Article 34/2022

In Herholdt v Nedbank Ltd (Congress of SA Trade Unions as Amicus Curiae) 2013 (6) SA 224 (SCA); (2013) 34 ILJ 2795 (SCA); [2013] 11 BLLR 1074 (SCA), it was made clear that an arbitration award would be set aside on review if the defect in the proceedings fell within one of the grounds in s145(2)(a) of the Labour Relations Act 66 of 1995, as amended (‘the LRA’).

What constitutes such gross irregularity in terms of s145(2)(a)(iii)?

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In the above judgment, the supreme court of appeal answered this question as follows:

‘[25] …For a defect in the conduct of the proceedings to amount to a gross irregularity as contemplated by s145(2)(a)(ii), the arbitrator must have misconceived the nature of the inquiry or arrived at an unreasonable result. A result will only be unreasonable if it is one that a reasonable arbitrator could not reach on all the material that was before the arbitrator. Material errors of fact, as well as the weight and relevance to be attached to particular facts, are not in and of themselves sufficient for an award to be set aside, but are only of any consequence if their effect is to render the outcome unreasonable.’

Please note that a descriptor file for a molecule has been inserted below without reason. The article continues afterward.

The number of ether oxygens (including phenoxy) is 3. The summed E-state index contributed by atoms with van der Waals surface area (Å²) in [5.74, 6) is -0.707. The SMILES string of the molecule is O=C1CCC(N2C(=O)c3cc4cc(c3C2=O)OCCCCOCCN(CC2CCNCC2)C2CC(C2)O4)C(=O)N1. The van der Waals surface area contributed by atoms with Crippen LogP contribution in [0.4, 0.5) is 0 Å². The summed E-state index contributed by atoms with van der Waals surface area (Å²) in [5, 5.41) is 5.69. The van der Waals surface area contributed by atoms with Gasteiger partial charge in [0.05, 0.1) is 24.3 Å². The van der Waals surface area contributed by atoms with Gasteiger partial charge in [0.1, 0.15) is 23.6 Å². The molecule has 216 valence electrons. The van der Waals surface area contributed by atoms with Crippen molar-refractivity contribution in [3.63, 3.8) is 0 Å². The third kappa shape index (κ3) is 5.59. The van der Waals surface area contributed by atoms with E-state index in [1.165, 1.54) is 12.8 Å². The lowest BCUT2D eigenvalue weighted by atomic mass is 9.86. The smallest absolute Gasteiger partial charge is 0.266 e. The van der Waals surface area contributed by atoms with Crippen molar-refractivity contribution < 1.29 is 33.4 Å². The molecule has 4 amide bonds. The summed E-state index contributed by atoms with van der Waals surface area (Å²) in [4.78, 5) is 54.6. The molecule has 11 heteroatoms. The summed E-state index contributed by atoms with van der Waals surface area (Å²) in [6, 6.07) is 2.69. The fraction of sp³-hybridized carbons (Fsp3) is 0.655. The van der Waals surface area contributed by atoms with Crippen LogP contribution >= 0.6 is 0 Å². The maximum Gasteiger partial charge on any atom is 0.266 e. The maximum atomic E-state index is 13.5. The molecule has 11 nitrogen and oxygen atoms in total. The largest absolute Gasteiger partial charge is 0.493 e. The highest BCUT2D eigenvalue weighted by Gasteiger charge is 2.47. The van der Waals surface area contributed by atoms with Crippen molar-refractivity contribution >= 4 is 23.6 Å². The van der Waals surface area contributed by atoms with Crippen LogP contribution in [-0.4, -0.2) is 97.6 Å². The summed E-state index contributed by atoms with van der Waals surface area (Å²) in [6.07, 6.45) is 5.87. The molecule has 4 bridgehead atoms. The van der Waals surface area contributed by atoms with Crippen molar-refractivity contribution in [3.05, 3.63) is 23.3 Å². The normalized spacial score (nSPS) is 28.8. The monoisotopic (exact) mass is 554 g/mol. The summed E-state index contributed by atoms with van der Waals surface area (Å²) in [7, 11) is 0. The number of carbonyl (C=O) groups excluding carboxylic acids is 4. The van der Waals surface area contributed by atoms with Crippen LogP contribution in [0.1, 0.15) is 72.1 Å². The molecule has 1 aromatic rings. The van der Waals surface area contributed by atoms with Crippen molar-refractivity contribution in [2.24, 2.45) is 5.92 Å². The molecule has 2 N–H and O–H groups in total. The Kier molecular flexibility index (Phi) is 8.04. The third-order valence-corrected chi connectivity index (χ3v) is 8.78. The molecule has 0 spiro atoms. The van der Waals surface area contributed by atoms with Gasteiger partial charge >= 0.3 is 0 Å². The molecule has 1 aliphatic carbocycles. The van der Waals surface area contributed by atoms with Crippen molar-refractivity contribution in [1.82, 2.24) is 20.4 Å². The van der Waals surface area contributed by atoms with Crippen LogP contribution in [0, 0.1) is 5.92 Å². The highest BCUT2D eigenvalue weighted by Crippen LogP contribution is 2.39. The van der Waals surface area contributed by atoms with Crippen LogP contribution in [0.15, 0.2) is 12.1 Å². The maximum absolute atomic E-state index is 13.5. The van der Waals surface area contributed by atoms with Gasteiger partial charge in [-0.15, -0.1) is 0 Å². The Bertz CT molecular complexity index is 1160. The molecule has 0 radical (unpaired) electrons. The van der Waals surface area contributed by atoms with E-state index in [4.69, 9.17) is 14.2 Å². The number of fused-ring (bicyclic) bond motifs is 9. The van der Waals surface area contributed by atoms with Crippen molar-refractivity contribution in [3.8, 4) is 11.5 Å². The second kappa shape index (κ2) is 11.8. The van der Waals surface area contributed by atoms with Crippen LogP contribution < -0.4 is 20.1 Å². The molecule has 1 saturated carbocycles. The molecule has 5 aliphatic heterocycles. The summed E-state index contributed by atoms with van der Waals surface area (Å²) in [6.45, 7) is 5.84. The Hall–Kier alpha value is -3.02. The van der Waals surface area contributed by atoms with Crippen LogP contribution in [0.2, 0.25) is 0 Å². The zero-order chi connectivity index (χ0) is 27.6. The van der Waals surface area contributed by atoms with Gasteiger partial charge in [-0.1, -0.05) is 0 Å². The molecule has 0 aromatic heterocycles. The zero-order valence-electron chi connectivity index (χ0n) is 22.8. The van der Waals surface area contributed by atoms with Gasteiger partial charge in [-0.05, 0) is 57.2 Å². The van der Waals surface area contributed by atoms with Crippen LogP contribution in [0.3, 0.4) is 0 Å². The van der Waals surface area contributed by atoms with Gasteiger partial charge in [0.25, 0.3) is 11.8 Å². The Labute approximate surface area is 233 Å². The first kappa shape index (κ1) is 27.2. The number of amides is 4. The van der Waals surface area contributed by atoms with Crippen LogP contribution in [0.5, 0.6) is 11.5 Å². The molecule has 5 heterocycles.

With reference to Potgieter v Samancor Chrome Ltd t/a Tubatse Ferrochrome (2022) 33 SALLR 190 (LC) and Van Rensburg and Others v Department of Justice and Correctional Services and Others (2022) 33 SALLR 280 (LC); (2022) 43 ILJ 2110 (LC).

In what instances does the jurisdiction of the supreme court of appeal trump the jurisdiction of the labour appeal court?

Where an employer prematurely terminates a fixed-term contract and the employee challenges such termination as being unlawful and claims damages and not specific performance, the labour court has up to now ordered damages even though same is an unliquidated claim for damages.